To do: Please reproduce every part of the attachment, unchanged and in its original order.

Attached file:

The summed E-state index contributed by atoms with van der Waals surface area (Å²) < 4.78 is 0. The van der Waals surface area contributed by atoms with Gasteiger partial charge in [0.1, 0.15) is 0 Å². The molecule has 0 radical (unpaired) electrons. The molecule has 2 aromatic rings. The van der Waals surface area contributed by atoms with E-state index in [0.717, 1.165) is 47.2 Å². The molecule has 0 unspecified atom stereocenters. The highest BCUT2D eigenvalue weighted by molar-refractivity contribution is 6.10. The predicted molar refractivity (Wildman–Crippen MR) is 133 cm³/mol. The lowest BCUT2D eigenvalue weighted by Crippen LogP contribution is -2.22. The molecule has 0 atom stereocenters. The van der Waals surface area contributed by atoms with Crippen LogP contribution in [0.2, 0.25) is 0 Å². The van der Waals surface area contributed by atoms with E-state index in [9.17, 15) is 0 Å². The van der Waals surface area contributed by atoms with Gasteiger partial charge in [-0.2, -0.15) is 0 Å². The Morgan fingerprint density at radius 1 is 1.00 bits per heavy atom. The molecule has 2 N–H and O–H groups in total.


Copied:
The summed E-state index contributed by atoms with van der Waals surface area (Å²) < 4.78 is 0. The van der Waals surface area contributed by atoms with Gasteiger partial charge in [0.1, 0.15) is 0 Å². The molecule has 0 radical (unpaired) electrons. The molecule has 2 aromatic rings. The van der Waals surface area contributed by atoms with E-state index in [0.717, 1.165) is 47.2 Å². The molecule has 0 unspecified atom stereocenters. The highest BCUT2D eigenvalue weighted by molar-refractivity contribution is 6.10. The predicted molar refractivity (Wildman–Crippen MR) is 133 cm³/mol. The lowest BCUT2D eigenvalue weighted by Crippen LogP contribution is -2.22. The molecule has 0 atom stereocenters. The van der Waals surface area contributed by atoms with Crippen LogP contribution in [0.2, 0.25) is 0 Å². The van der Waals surface area contributed by atoms with E-state index in [9.17, 15) is 0 Å². The van der Waals surface area contributed by atoms with Gasteiger partial charge in [-0.2, -0.15) is 0 Å². The Morgan fingerprint density at radius 1 is 1.00 bits per heavy atom. The molecule has 2 N–H and O–H groups in total.